Should you write serial fiction? I get lots of questions about serials, so let’s cover the basics.
You may be wondering just what “serials” are. In a nutshell, they’re entertainment: ongoing stories, which are released serially.
Serials: storytelling in many forms
Serials were hugely popular with readers and viewers up to the 1950s, when television arrived.
They were published as books by authors like Charles Dickens. Many other authors published their serials in magazines. Once a serial was complete, it was published again in book form, in one, or several volumes.
Movies were released as serials in theaters, again up to the 1950s. From the 1950s onward, serials flourished as episodic TV series.
Today, serials are as popular as they ever were, with companies like Netflix releasing their shows as serials.
You may be thinking that that’s wonderful… but can YOU write a serial and publish it?
Serial fiction: fun for plotters and pantsers
My writing students are sometimes reluctant to attempt a serial. Pantsers are concerned that they “can’t plot”, and plotters worry about the success or failure of their serial.
Pantsers who “can’t plot”…
You might be surprised at your own abilities, because if you can write a short story, you can write a series of ongoing short stories. Then, hey presto: you just wrote a serial.
We discussed a “natural outlining” process which will help.
Serial fiction: how long should your serial be?
In Plan, Write, And Publish Serial Fiction In Four Weeks I give you a process for writing serial fiction.
Your serial can be any length you choose. Your serial might consist of: ten chapters/ episodes at 10,000 words each, making a total of 100,000 words. That said, there’s no need to write at this length. You can write five episodes of 6,000 words or whatever suits your story.
Another common question I receive about serials is: what if your serial doesn’t sell enough copies to make it viable?
Oh no: what to do if your serial fiction slumps
Some books sell. Others should sell, and don’t. Sometimes these books can suddenly take off months later. Some are just useless. It happens.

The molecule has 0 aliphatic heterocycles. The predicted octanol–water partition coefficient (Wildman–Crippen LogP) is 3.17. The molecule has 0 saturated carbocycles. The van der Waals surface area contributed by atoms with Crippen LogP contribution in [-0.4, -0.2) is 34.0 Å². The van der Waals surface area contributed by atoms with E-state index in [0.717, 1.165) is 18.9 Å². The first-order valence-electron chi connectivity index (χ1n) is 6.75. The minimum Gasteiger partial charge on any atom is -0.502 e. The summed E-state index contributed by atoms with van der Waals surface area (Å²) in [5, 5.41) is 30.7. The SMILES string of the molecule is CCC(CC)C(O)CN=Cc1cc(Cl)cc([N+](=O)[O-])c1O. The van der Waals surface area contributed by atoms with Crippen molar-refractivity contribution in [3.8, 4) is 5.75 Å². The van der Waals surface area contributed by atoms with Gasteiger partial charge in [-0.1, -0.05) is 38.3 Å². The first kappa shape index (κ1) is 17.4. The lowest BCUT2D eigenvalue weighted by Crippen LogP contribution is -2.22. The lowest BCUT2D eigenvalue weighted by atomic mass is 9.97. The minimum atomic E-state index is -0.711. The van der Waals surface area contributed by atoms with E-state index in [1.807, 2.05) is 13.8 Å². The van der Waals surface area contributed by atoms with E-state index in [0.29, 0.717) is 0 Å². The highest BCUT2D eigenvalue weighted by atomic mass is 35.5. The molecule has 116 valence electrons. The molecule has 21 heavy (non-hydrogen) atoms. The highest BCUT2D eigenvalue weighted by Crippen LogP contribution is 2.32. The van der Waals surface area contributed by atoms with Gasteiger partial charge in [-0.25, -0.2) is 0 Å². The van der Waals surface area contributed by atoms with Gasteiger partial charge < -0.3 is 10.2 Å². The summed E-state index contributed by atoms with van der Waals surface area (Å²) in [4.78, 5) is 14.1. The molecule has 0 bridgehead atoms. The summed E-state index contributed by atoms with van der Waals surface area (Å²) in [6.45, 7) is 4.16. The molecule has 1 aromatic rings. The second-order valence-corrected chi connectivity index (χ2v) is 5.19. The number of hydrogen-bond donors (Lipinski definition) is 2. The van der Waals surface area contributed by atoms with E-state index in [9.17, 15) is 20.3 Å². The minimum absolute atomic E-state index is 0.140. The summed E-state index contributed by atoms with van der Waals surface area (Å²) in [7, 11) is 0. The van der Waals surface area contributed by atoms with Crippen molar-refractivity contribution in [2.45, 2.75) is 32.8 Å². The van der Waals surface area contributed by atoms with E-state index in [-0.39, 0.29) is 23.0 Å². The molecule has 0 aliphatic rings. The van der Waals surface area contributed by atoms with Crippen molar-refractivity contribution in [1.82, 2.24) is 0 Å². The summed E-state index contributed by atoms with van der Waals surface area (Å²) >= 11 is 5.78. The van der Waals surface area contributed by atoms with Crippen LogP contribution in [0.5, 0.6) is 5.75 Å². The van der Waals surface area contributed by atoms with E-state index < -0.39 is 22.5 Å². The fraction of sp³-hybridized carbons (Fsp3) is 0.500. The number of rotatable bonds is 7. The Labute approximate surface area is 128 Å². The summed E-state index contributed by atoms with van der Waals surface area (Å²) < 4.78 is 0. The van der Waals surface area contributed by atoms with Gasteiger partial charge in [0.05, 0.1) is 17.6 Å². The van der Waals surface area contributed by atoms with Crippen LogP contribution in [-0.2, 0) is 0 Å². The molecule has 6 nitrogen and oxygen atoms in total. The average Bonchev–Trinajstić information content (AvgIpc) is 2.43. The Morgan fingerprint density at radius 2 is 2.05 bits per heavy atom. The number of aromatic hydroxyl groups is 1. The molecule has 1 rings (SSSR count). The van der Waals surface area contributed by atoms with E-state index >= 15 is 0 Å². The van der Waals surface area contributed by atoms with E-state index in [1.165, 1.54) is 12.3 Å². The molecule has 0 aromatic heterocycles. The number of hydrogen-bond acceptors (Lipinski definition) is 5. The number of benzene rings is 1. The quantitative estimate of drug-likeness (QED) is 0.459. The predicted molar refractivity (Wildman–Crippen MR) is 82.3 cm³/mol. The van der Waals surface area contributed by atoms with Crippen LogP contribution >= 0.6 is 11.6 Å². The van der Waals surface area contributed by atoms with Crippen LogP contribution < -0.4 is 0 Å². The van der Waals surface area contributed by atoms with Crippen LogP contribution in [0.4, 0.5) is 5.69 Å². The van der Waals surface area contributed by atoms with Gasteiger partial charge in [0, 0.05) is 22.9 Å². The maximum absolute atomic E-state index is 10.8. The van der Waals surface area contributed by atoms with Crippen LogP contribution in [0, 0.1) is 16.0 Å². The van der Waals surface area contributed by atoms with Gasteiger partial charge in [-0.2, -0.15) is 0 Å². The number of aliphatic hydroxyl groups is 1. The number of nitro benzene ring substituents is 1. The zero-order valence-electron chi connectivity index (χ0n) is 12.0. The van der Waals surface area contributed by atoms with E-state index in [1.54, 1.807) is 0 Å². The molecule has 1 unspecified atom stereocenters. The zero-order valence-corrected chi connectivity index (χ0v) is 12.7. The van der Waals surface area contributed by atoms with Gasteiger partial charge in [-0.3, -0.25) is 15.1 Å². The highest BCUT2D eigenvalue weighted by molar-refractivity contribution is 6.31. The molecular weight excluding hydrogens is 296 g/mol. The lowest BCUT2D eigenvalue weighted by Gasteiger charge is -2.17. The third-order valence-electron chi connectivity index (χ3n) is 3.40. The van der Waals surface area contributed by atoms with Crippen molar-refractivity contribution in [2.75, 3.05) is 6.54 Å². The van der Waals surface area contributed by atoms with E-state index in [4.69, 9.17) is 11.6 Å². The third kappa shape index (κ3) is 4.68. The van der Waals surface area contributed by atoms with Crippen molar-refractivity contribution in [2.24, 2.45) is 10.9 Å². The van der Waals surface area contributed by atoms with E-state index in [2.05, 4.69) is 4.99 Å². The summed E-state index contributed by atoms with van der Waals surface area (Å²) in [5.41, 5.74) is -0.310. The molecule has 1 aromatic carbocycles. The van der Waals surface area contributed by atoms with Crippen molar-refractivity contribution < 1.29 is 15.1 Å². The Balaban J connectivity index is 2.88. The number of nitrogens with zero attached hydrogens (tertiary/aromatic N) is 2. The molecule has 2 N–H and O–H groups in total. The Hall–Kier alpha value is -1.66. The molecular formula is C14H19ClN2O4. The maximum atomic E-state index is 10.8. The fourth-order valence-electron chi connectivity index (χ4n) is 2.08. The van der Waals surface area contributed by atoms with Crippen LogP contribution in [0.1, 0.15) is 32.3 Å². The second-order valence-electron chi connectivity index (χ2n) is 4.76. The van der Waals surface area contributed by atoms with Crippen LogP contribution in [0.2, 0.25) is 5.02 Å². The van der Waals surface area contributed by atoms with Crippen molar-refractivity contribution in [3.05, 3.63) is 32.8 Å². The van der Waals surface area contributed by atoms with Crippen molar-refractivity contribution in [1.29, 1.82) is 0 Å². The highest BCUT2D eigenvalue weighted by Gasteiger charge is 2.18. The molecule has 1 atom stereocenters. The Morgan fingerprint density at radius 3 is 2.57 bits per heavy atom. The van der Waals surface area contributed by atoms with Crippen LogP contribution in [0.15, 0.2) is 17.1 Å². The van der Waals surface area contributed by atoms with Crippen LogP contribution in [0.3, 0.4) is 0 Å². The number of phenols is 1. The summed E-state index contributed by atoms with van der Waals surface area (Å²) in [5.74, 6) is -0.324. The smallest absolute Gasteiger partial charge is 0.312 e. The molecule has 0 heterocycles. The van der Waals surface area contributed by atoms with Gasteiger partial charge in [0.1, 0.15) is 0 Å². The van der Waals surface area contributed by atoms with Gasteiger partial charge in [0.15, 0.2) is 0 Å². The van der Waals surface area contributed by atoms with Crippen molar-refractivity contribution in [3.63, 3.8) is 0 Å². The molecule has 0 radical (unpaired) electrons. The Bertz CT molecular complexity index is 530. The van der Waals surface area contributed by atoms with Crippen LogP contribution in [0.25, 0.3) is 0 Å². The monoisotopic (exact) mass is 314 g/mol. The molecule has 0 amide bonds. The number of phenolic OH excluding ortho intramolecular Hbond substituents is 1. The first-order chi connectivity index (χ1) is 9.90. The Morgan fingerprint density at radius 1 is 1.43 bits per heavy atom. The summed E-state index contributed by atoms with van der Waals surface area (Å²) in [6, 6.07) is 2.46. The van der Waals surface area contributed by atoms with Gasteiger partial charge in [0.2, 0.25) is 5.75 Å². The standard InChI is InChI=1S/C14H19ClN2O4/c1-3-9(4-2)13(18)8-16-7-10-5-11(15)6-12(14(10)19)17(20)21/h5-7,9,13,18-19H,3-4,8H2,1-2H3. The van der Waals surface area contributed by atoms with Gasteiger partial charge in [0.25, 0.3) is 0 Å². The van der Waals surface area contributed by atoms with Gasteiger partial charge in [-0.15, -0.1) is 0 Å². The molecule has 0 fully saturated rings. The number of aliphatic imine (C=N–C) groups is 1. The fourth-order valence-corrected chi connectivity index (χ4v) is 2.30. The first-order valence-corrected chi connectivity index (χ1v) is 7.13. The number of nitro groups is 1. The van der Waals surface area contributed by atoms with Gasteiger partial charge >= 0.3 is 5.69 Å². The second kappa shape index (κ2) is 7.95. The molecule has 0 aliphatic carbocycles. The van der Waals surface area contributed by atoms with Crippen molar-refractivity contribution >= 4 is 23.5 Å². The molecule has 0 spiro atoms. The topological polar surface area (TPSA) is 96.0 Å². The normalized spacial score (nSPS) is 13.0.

Here’s what to do if your serial slumps:
- Decide whether or not to complete it. You can end your serial at any time. Wrap it up, in any way you can;
- If you enjoy writing the serial, keep going, and finish it;
- Bundle the serial into a single volume. It may sell as a standalone;
- Expand your serial into one or more novels.
You always have options.
One of my writing students was planning a serial. She had a LOT of plot. I suggested that she write a short serial of just five episodes, then carry the plot forward into a trilogy of short novels.
This process worked well. She released the serial when she had the first novel in the trilogy ready for preorder. Then she published the next two novels quickly. This trilogy is still her top seller.
Should you write serial fiction?
If you like writing short stories and publishing quickly, give serial fiction a try. Serials are a lot of fun, and readers enjoy them.
Why write serial fiction?
Everyone's busy today. A serial is by its nature, faster to write, and publish, than a novel.
It's a quicker read too, and many readers appreciate this. While a reader may hesitate before committing hours to a novel, he can read an episode of your serial in minutes.
If you’re a new author, a serial serves to introduce you to readers. A reader may not be willing to commit to a novel by a new author, but be willing to read an episode of a serial.More info →
I developed the tactics and strategies in this book to help myself. My students have found them essential to producing both fiction and nonfiction almost effortlessly.More info →
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